With that in mind, there seems to be something missing from the film: God. When we read of Noah in Genesis, the gist of the story is clear: Humanity has been overcome by wickedness, and God charges Noah, a just man, with the task of building an ark to preserve the worthy creations from a devastating (albeit cleansing) flood. God explains this to Noah, and establishes a covenant with humanity through him. In the film, there is almost none of this. God says nothing to Noah, sets him on no path (aside from Noah’s personal interpretation of a few strange dreams he has), and most importantly, sets no covenant. While God has spoken to people through dreams (think of Joseph’s important dream about the birth of Christ), even those encounters have tended to be much more direct than Noah’s hazy and hellish flood nightmare. What he experiences in the movie seems more like some sort of psychic vision than anything else, a premonition rather than a sign from God. So where does that put Noah as a film?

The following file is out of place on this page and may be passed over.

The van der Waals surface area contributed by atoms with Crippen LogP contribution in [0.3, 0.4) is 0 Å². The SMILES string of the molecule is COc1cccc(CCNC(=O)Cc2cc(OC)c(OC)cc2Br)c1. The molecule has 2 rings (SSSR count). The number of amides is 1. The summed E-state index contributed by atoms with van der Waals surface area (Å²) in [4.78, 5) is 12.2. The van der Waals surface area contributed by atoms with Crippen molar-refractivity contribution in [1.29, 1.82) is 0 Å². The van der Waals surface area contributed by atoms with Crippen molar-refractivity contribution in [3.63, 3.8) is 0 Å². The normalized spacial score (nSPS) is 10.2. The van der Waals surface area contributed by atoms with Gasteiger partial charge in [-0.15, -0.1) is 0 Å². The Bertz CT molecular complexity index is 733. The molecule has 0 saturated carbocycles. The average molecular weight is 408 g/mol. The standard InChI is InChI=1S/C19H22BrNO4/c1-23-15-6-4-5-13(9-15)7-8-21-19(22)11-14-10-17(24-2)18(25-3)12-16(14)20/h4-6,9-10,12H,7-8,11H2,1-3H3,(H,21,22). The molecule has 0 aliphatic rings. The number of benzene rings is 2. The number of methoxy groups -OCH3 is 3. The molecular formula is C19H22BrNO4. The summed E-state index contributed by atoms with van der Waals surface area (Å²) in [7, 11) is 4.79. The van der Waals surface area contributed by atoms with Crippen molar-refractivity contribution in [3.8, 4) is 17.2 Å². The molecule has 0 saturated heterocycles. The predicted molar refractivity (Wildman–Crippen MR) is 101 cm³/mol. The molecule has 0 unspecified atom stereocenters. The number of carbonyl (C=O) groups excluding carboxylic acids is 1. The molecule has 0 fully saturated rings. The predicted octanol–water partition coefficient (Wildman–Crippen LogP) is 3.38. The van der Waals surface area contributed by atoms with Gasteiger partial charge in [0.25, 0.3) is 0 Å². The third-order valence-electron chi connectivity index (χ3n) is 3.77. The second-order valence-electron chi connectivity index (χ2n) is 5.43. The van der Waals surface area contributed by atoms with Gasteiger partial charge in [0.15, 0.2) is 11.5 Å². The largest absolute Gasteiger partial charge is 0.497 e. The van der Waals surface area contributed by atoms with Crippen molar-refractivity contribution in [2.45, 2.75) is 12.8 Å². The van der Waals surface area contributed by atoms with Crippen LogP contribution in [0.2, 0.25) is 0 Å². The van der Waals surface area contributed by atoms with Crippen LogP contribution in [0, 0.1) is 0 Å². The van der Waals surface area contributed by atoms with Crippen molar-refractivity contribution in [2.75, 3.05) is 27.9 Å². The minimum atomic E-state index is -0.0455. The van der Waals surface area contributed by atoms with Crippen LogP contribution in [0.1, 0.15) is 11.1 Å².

We’ve already established that Noah’s story is a myth with a message, and at its heart, Darren Aronofsky’s Noah is nothing more than a modern interpretation of that myth, and with it, a present-day take on its message. By removing (or at the very least, relocating) God, Noah alters that message. Instead of showing us humanity’s relationship with God, the movie displays humanity in the near-absence of God. We see Noah build the ark not by the instruction of the Creator, but because he essentially felt a flood coming on and decided to circumvent it. There is not a covenant between God and Noah, but rather Noah simply having a personal change of heart and choosing that humanity deserved to go on rather than dying in the flood.